Festival report: Music and magic at FME

Rouyn-Noranda’s Emerging Music Festival mixes genres, languages, small-town hospitality and big-city ambition.


Rouyn-Noranda’s Emerging Music Festival is a wrap for another year, and the 2015 edition (Sept. 3-6) was big and loud and hot — the heat wave you felt in Montreal extended 750 kilometres northwest to the small mining town, where the installation of air conditioning in concert venues is only beginning.

The population of Rouyn-Noranda is a shade over 40,000 people, but FME is hardly a small-town music festival. Every year, pop, rock, punk, metal, electronic and country bands from Canada, the U.S. and France converge to showcase their sound for the locals and a few dozen media and industry delegates, most of whom are flown in and accommodated on the FME dime — this year there were reporters from England and France in the mix, so you can imagine the budget they’re working with (courtesy of the Quebec government and the major sponsor, my former corporate overlords Québecor).

The line-up at FME 2015 was impressive given the quality of the acts but also for its sheer diversity: there were American indie rock/pop acts Deerhoof, the Dodos and Crushed Out, French DJs Pandagraham and Molly and Italian death metal band Fleshgod Apocalypse — who I found myself eating dinner next to one night (their Italian banter drowned out the franglais chatter in the room, as I imagine their Cookie Monster singing would) — along with a handful of acts from the Abitibi-Témiscamingue region, such as electro-twee duo Geneviève et Matthieu, hard rockers Nanochrome and metal bros Abitabyss.



But the majority of bands booked at FME every year come from Montreal, and this year’s edition opened with a threefer. A killer set by Doldrums — aka Toronto transplant Airick Woodhead, with Karneef on drums — was sandwiched between Syzzors and headliner Ariane Moffatt, but it was Doldrums who stole the show, playing material from his latest record The Air Conditioned Nightmare with a harder, psych edge, impressively calling in ghosts from the alt apex of the ’90s without feeling dated at all. It was a surprisingly physical set too, with a complementary light show that seemed to really seal the deal for the onlookers amassed at the festival’s big outdoor stage, most of whom were probably experiencing Doldrums for the first time.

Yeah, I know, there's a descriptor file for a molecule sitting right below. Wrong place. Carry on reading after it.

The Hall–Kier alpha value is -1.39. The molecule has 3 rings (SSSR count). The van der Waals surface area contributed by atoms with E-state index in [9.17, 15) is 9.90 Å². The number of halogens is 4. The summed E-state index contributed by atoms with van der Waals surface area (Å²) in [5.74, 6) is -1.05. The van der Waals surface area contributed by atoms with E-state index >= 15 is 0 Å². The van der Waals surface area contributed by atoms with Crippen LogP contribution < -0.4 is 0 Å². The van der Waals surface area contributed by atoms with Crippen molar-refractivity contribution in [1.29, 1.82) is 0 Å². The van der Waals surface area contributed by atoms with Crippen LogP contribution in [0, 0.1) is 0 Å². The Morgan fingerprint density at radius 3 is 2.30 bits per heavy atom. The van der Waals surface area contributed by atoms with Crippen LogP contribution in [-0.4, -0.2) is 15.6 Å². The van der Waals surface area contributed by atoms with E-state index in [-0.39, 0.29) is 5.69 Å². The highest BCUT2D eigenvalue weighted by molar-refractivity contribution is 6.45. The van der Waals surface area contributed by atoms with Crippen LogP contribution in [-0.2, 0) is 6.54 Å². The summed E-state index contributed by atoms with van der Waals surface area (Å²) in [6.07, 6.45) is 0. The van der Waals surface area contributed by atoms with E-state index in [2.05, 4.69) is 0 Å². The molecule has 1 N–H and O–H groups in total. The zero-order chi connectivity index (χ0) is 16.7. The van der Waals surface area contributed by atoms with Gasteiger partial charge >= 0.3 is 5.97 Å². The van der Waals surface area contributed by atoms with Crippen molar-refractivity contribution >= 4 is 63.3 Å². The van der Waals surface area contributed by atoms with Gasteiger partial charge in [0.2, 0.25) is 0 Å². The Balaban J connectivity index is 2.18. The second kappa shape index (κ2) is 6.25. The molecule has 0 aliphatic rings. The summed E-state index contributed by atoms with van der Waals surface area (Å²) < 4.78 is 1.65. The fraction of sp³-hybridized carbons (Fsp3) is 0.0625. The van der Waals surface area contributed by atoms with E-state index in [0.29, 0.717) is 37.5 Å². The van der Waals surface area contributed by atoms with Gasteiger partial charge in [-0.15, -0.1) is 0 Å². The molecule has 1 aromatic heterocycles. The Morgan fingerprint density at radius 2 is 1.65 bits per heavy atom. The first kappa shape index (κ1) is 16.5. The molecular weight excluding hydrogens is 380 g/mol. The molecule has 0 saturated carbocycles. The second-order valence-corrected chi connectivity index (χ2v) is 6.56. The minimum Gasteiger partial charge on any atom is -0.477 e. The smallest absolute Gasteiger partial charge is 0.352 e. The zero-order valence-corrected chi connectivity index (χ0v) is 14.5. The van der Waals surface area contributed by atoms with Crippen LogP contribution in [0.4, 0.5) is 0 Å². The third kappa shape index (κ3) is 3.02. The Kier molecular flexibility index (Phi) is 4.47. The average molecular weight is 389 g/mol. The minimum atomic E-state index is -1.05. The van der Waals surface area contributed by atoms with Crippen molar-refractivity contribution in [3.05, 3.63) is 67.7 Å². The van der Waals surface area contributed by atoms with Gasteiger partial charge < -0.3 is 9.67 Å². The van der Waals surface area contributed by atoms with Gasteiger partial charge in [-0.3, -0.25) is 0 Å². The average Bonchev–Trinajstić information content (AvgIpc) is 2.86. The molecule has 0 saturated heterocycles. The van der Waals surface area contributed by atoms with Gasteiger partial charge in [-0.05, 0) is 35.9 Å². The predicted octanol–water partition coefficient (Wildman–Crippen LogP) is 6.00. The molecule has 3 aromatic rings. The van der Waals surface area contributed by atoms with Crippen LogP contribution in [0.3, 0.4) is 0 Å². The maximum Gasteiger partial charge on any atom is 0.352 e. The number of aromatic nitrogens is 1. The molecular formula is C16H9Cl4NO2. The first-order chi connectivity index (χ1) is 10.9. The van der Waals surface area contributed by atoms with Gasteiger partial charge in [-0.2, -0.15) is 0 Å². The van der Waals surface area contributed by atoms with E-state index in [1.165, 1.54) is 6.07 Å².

Moon King

The next night, Woodhead’s brother Daniel Benjamin brought Moon King to the stage at Agora des Arts, a converted church that houses many of FME’s big shows. As the evening’s sweat act, they launched their set to a seated audience, successfully urging them to stand (for a while) and drink in their melodic take on ’90s indie rock. From the shoegazey grinders to the slow “bummer” jams, Benjamin and his bandmate Maddy Wilde traded lead vocals and harmonized— his slack croon and her Cyndi Lauper-esque punk yelp are a nice match.

Earlier on FME’s second day, singer-songwriter Safia Nolin played an acoustic duo set at the annual afternoon house party thrown by Montreal label/publicists Bonsound. It’s the first time I’d seen her since she opened Cult MTL‘s second anniversary BBQ in July 2014, and her folk intimations continue to grab at the heart and the mind.



We ended the night at le Petit Théatre du Vieux Noranda, an old (allegedly haunted) venue that was renovated and outfitted with great sound and lights in recent years, kind of like le Fairmount here in Montreal. We walked in on the intensity of Ponctuation, a melodic, motorik blender of post-punk and psych care of Quebec City brothers Guillaume and Maxime Chiasson, with an additional guitarist in tow.


Duchess Says

The night’s headliner was Montreal synth-punk band Duchess Says, who I haven’t seen live in years. Luckily, little has changed — their laser-guided sonic beatdown is transformed into spectacle via the anarchic glee of frontwoman Annie-Claude, whose crazy eyes, manic hands and crowd-surfing (when she’s not playing a keytar) make it pretty much impossible to look away. I spent part of the set dealing with a huge roll of fabric that she threw to the crowd, helping to keep it aloft and unfurled, but it was a nice change from the norm (unless the norm is a Rich Aucoin show — he had rolled out his parachute in the same venue two years earlier), and luckily my hands were done with beer for the night.